Of all the craft elements out there when it comes to writing, the one that gets the least love–perhaps because it’s the least glamourous–is learning the read like a writer. But the truth is, most of us learn to read, and learn to LOVE reading, well before we decide to become writers.
Maybe it’s because it seems so obvious that reading like a writer gets glossed over in discussions of craft. Or maybe it’s because it is such a basic element of understanding the craft of writing that those of us teaching it, and those of us learning it, forget to even mention it, except in passing.
What does it take to read like a writer?
First, it takes an open mind. Second, it takes time. Third, it takes more time. Fourth, it takes a healthy curiosity. And last, it takes discipline.
You probably already love to read. It’s part of why you like writing, right?
One of the best parts about learning to read like a writer is that it doesn’t require any fancy tools.
You’ll need: a) a story, essay, novel, memoir; b) a pen and/or pencil; c) a notebook or sheet of paper; and d) a quiet corner.
Reading like a writer, at the most basic level, involves engaging deeply with a story’s material, from the word and sentence level all the way through to the shape of the plot. One of my favorite methods for doing this is talked about in this article, “The Slowest Reader.”
I do the line-by-line treatment to stories and novels alike, and though it does take plenty of time and brainpower, there’s a certain rhythm to it. Once you’re in that rhythm, you start noticing little things that you might miss during a regular read through–elements like echoes, turning points, character tics, the influence of weather, etc. In a good piece of writing, all of these parts of a story add up to a nuanced, interconnected whole.
The Forest and the Trees
Taking things line by line can and does help to see the bigger picture, but don’t forget to look at bigger picture craft elements from a different lense. For this, I hit a story with different color pens or highlighters, using a color key code: yellow for plot points, blue for character development, pink for dialogue, orange for exposition, purple for scene, etc. As you go through a story using this method, you start to see how craft elements are balanced (or not) to give shape to the story. This bigger picture treatment can be especially helpful if you’re looking at story structures or themes (which often give shape to structure).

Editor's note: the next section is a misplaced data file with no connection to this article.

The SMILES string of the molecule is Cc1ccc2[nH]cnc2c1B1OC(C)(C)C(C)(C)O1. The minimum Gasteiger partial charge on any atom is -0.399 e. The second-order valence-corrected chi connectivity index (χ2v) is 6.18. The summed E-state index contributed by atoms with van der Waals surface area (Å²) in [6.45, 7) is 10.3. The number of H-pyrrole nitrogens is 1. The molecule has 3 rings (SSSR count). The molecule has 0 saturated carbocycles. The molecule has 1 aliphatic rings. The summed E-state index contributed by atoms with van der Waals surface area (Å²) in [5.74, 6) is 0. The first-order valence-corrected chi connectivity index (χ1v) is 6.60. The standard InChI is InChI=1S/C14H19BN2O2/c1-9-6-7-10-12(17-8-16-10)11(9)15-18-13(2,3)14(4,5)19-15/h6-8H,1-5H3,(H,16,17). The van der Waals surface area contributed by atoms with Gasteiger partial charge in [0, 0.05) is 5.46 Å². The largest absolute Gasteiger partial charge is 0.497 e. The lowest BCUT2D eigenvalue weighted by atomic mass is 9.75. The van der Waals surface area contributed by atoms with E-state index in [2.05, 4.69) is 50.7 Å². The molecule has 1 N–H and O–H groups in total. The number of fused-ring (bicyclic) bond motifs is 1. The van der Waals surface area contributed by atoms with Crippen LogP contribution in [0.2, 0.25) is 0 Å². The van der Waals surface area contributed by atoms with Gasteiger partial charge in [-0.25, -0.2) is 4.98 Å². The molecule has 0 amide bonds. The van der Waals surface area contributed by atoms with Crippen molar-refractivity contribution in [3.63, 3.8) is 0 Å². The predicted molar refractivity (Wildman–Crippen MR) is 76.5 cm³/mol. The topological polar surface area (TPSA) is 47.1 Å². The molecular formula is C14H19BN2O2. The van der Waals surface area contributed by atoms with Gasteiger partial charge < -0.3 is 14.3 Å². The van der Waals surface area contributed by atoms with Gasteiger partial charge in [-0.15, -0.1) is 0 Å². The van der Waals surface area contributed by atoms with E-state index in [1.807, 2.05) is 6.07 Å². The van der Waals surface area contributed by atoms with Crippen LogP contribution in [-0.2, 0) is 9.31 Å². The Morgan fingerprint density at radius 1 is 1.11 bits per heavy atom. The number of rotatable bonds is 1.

If you’re excited to give this a try, but want to read more about how to, or if you’re still wondering why reading like a writer is an important tool to possess, here are a few places to look:
“How Mapping Alice Munro’s Stories Helped Me As A Writer”
“How to Read Like a Writer”
“Mapping Out Your Story” (this one is meant as a writing tool, but the tenets can be applied to reading as well)
“Material” in The Writer’s Notebook: Craft Essays from Tin House
One last thing…
If you’re in the Western Massachusetts area and want to learn more about how to read like a writer, I’m teaching a one-day craft class on the subject at Pioneer Valley Writers’ Workshop on Saturday, October 6th, from 1-4pm. During the class, we’ll be parsing our two very different pieces of prose, and looking at them from the micro to the macro level. You can expect to leave the class with a better understanding of interpreting any text, as well as with tools and ideas for applying what you’ve learned to your own writing. I’d love it if you joined me!